Burke shocked his contemporaries by insisting with brutal frankness that “illusions” and “prejudices” are socially necessary. He believed that most human beings are innately depraved, innately steeped in original sin, and unable to better themselves with their feeble reason. Burke called landed aristocrats the “great oaks” and “proper chieftains” of society, provided that they tempered their rule with a spirit of timely reform and remained within the constitutional framework.

      In Burke's writings the entire political wisdom of Europe is formulated in a new idiom, designed to bring out the folly of French revolutionaries intoxicated by sudden power and abstract ideas of a perfect society. For Burke, modern states were so complex that any attempt to reform them on the basis of metaphysical doctrines alone was bound to end in despotism. Burke's eloquence was influential in stimulating powerful conservative reactions all over Europe in the late 18th and early 19th centuries.

Maistre and Latin conservatism
 Among the thinkers influenced by Burke was the French diplomat and polemicist Joseph de Maistre (Maistre, Joseph de), who developed his own more extreme brand of conservatism early in the 19th century. Whereas Burkean conservatism was evolutionary, the conservatism of Maistre was counterrevolutionary. Both men favoured tradition over the radical innovations of the Revolution, but the traditions they favoured were very different: Burke rejected the Revolution for the sake of traditional liberties, Maistre for the sake of traditional authority (authoritarianism). Burke was not authoritarian but constitutionalist—and always parliamentary—whereas Maistre, in stressing the authority of the traditional elite, is often justifiably called not conservative but reactionary. To call his position totalitarian, however, would be to go too far, for he did not propose to subordinate all aspects of the individual's life to the authority of the state—only his political, and sometimes his religious, allegiance. This distinction between the authoritarian and the totalitarian separates even the most reactionary conservative from groups like the Nazis.

      Maistre rejected the entire heritage of the Enlightenment, and he attributed the revolutionary disorders of Europe to the influence of its pernicious ideas. He presented a picture of human beings as essentially emotional and prone to disorder and evil unless controlled within a tight political structure dominated by rulers, priests, and the threat of the executioner. Against the French Revolutionary slogan “Liberty, equality, fraternity,” Maistre seemed almost personally to embody the slogan “Throne and altar.” His program called for a restoration of hereditary and absolute monarchy in France, though it would be a more religious and less frivolous monarchy than before. The Bourbon restoration in France after 1815 did in fact attempt to create a modified version of the ancien régime somewhat resembling that suggested by Maistre, but the Bourbons were overthrown in 1830.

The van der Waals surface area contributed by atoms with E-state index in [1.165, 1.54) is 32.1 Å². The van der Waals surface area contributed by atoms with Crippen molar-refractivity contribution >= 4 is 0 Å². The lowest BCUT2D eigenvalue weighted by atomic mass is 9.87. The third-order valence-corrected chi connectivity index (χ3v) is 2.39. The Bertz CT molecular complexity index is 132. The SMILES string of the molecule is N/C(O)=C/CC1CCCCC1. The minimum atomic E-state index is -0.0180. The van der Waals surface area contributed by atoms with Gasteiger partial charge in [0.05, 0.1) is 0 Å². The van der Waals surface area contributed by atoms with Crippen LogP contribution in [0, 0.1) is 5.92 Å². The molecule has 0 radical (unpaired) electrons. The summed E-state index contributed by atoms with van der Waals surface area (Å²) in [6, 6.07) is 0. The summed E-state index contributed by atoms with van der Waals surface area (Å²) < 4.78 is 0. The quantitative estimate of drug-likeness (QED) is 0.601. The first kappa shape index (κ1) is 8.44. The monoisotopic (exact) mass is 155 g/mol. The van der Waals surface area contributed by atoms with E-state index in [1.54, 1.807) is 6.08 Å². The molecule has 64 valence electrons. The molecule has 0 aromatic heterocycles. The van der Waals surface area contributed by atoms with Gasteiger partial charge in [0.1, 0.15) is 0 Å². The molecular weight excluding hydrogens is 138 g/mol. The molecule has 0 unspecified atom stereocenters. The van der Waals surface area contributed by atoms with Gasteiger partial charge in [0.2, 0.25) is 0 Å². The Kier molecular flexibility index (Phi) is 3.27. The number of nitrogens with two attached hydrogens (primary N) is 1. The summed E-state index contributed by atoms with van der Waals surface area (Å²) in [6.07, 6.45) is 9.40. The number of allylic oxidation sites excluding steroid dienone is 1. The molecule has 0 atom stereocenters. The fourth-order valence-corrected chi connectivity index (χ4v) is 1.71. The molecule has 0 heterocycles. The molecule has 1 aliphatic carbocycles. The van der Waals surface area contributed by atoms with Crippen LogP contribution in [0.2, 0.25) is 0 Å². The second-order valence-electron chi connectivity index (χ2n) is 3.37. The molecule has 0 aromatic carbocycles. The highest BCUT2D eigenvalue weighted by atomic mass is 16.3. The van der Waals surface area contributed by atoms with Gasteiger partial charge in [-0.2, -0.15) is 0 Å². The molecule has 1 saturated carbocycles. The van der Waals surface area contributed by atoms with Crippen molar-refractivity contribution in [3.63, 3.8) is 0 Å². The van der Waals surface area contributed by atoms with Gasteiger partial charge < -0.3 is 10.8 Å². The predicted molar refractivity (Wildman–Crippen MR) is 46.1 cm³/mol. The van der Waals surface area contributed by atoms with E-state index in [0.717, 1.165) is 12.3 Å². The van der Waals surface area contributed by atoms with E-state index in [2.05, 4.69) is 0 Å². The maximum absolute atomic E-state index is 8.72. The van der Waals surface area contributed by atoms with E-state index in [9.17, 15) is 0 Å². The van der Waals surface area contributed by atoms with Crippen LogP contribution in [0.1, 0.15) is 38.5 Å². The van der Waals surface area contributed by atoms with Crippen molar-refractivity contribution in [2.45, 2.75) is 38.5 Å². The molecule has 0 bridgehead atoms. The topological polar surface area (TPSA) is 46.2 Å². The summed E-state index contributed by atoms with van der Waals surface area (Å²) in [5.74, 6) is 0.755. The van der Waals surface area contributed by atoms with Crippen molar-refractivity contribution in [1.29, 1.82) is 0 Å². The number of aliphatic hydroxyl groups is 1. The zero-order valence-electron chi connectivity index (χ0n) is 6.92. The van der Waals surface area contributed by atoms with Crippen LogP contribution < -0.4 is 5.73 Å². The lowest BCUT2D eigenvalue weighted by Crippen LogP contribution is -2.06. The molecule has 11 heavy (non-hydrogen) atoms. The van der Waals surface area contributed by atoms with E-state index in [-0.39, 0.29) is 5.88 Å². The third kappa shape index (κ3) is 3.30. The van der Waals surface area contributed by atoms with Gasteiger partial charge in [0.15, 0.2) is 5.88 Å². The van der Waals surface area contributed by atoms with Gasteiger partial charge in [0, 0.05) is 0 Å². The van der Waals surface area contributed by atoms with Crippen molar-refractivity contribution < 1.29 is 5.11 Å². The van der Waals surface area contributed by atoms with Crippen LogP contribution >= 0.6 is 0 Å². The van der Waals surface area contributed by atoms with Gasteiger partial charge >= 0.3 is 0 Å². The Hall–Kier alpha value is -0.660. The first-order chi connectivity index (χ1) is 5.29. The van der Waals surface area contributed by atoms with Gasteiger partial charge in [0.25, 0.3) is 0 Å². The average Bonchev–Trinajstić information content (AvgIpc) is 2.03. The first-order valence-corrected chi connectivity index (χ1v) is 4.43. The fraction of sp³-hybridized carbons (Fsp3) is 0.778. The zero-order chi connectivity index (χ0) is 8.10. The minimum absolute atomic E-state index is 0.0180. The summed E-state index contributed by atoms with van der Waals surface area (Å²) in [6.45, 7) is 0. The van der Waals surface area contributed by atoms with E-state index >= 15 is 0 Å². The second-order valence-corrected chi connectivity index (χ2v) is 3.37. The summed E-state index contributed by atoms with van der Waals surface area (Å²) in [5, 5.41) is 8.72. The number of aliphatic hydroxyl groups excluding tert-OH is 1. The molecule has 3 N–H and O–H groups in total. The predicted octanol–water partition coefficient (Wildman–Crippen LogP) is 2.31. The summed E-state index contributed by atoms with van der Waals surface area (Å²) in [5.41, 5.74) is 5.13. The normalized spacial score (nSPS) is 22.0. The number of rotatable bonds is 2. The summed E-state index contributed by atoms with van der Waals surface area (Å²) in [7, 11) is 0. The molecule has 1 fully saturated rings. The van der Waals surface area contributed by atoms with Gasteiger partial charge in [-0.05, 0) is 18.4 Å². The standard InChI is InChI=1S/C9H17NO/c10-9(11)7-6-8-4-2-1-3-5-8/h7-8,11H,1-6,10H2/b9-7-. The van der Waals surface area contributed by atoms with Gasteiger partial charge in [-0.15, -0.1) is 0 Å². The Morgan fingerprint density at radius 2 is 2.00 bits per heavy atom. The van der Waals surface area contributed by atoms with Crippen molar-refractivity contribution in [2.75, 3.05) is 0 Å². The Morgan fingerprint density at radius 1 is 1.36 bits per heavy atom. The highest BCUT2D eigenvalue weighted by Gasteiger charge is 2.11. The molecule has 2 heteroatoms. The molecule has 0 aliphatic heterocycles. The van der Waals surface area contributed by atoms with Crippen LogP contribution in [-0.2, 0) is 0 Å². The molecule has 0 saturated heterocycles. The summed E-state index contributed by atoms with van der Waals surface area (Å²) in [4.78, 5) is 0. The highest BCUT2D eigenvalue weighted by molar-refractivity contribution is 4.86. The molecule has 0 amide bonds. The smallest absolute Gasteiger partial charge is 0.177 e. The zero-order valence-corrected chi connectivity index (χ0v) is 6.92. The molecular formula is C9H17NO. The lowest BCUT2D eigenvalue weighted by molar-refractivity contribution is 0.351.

Maistre's writings were an important source of conservative thought in Spain, Italy, and France in the first half of the 19th century. But no work by Maistre or any other anti-Jacobin has approached the influence of Burke's classic essay, which became the basis of all subsequent conservative arguments against the French Revolution. Whereas Maistre's rigid, hierarchical conservatism has died out, Burke's more flexible brand is stronger than ever, permeating all political parties of the West that stress gradual, as opposed to radical or revolutionary, change.

Conservatism in the 19th century
      The 19th century was in many ways antithetical to conservatism, both as a political philosophy and as a program of particular parties identified with conservative interests. The Enlightenment had engendered widespread belief in the possibility of improving the human condition—a belief, that is, in the idea of progress—and a rationalist disposition to tamper with or discard existing institutions or practices in pursuit of that goal. This belief was given powerful expression in the French Revolution and was reinforced by the early Industrial Revolution and by advances in science. The resulting rationalist politics embraced a broad segment of the political spectrum, including liberal reformism, trade-union socialism (or social democracy), and ultimately Marxism. The changes wrought under the banner of rationalist politics were immense and highlighted the dilemma of modern conservatism: in the face of constant rationalist innovation, conservatives were often forced to adopt a merely defensive role, so that the political initiative lay always in the other camp.

Metternich and the Concert of Europe
 The massive social upheavals of the Revolutionary and Napoleonic periods provoked a reaction of more immediate and far-reaching consequence than the writings of conservative theorists. During the period 1815–48, the Austrian statesman Prince Metternich (Metternich, Klemens, Fürst von), a major influence in Austria and in Europe generally, devoted his energies to erecting an antirevolutionary chain of international alliances throughout Europe.

      Metternich was a dominating figure at the Congress of Vienna (Vienna, Congress of), the international peace conference convened in 1814 near the close of the Napoleonic Wars (French revolutionary and Napoleonic wars). The peace settlement, reached at Vienna in 1815, was based on conservative principles shared by the Austrian delegate, Metternich; the British delegate, Viscount Castlereagh (Castlereagh, Robert Stewart, Viscount); the French delegate, Talleyrand (Talleyrand, Charles-Maurice de, prince de Bénévent); and the formerly liberal Russian tsar Alexander I. These principles were traditionalism, in reaction to 25 years of rapid change; legitimism (hereditary monarchy as the only lawful rule); and restoration of monarchs ousted after 1789.